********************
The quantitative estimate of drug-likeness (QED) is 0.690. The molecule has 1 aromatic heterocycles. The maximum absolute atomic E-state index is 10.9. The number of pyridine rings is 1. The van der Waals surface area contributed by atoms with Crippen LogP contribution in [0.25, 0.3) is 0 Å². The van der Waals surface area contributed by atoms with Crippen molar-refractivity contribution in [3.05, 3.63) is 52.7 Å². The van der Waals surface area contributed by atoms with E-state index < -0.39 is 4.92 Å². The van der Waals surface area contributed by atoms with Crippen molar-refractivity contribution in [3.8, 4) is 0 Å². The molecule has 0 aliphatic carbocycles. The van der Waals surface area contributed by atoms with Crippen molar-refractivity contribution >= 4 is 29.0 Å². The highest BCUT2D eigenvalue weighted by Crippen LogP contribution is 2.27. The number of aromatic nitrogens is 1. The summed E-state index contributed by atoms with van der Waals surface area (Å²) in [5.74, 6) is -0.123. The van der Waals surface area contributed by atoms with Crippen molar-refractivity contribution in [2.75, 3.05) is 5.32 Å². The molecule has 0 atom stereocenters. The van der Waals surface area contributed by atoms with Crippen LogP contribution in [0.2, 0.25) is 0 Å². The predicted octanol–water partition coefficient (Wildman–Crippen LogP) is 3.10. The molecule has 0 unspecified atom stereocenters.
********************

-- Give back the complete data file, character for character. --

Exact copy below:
The quantitative estimate of drug-likeness (QED) is 0.690. The molecule has 1 aromatic heterocycles. The maximum absolute atomic E-state index is 10.9. The number of pyridine rings is 1. The van der Waals surface area contributed by atoms with Crippen LogP contribution in [0.25, 0.3) is 0 Å². The van der Waals surface area contributed by atoms with Crippen molar-refractivity contribution in [3.05, 3.63) is 52.7 Å². The van der Waals surface area contributed by atoms with E-state index < -0.39 is 4.92 Å². The van der Waals surface area contributed by atoms with Crippen molar-refractivity contribution in [3.8, 4) is 0 Å². The molecule has 0 aliphatic carbocycles. The van der Waals surface area contributed by atoms with Crippen molar-refractivity contribution >= 4 is 29.0 Å². The highest BCUT2D eigenvalue weighted by Crippen LogP contribution is 2.27. The number of aromatic nitrogens is 1. The summed E-state index contributed by atoms with van der Waals surface area (Å²) in [5.74, 6) is -0.123. The van der Waals surface area contributed by atoms with Crippen molar-refractivity contribution in [2.75, 3.05) is 5.32 Å². The molecule has 0 atom stereocenters. The van der Waals surface area contributed by atoms with Crippen LogP contribution in [0.2, 0.25) is 0 Å². The predicted octanol–water partition coefficient (Wildman–Crippen LogP) is 3.10. The molecule has 0 unspecified atom stereocenters.